Blood in the Water: COVID-19 M&A ImplicationsDownload a PDF of this article
The COVID-19 pandemic is having a profound economic impact across the globe. Entire industries have ground to a halt and unemployment claims reached record highs, as demand has disappeared due to government-mandated restrictions. Not surprisingly, equity markets are pricing in this turmoil, with the S&P 500 index losing one third of its value from February 19 to March 23.
As of April 15, the S&P continues to be down by 18% from its February 19 peak. As the global public health and economic crises continue to unfold, companies should consider more than just the impact on operations. Valuations have declined significantly across the board, and the resulting market dislocation will likely bring a rise in contentious situations in mergers and acquisitions (M&A). This raises new challenges for boards and executive teams as companies are more vulnerable to potential attacks as compared to normal market conditions.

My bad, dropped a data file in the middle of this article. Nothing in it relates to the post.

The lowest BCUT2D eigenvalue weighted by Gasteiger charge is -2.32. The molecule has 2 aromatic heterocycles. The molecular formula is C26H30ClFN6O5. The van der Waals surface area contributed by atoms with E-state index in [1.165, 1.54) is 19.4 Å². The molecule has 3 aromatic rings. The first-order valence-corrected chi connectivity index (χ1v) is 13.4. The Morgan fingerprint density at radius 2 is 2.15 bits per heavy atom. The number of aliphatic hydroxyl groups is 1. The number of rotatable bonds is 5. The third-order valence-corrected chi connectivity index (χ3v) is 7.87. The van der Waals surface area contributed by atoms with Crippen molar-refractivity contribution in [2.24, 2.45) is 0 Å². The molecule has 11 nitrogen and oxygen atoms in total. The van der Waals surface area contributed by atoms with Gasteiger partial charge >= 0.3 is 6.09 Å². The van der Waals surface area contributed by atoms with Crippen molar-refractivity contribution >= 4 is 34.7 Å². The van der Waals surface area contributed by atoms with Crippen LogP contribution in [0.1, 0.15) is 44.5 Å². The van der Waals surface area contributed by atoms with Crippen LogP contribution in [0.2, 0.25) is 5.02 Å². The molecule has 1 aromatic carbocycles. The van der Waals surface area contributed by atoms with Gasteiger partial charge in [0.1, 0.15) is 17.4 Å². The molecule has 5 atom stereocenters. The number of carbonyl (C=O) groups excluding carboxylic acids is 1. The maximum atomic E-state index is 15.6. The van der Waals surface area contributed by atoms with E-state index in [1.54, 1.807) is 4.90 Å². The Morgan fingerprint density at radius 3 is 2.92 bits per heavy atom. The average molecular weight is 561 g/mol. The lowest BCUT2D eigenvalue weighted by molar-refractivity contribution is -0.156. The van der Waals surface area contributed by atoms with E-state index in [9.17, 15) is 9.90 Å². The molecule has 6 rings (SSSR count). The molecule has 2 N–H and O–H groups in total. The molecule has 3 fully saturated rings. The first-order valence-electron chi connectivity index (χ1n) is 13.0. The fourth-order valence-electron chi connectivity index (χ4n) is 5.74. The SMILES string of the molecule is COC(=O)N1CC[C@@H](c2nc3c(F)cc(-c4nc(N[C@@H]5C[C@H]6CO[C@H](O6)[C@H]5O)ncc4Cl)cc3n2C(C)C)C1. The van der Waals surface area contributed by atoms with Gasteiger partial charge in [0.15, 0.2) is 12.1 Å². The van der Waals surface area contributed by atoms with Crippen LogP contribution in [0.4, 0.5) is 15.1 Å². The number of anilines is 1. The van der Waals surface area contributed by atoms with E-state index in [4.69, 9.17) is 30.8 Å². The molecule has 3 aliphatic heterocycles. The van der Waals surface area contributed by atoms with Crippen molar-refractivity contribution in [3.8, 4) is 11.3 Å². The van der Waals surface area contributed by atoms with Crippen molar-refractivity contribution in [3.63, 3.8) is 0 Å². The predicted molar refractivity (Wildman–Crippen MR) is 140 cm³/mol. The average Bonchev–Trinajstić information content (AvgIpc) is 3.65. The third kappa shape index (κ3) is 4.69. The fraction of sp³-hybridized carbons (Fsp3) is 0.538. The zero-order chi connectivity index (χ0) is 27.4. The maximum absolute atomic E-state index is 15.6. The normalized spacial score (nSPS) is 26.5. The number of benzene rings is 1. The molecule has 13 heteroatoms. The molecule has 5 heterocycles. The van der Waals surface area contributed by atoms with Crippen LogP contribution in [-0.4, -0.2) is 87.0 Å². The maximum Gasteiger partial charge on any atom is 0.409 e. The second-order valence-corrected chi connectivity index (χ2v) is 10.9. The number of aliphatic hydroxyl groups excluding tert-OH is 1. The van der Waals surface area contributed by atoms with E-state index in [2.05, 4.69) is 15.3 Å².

This Is Different but Also the Same
While every major economic crisis is unique, there are also common characteristics that often repeat. Similar to 2008, the current downturn is characterized by a severe slowdown in economic activity, elevated unemployment, and financial market declines. Governments and central banks are attempting to offset the economic impacts through fiscal stimulus and monetary easing, but due to the ongoing global pandemic driving the downturn, there remains great uncertainty about the duration and the severity of the crisis.
In response to prior crises, companies have typically adopted a familiar playbook of responses, including more conservative capital allocation policies and M&A strategy. The current situation is no different in this aspect, as many companies wasted little time in announcing immediate plans to weather the storm by conserving resources through reduced capital expenditures and suspended capital return to shareholders in the form of dividends or buybacks.
While M&A activity is expected to decline during the coming months, a closer look at 2008 offers some important observations that we anticipate may carry over in the current environment.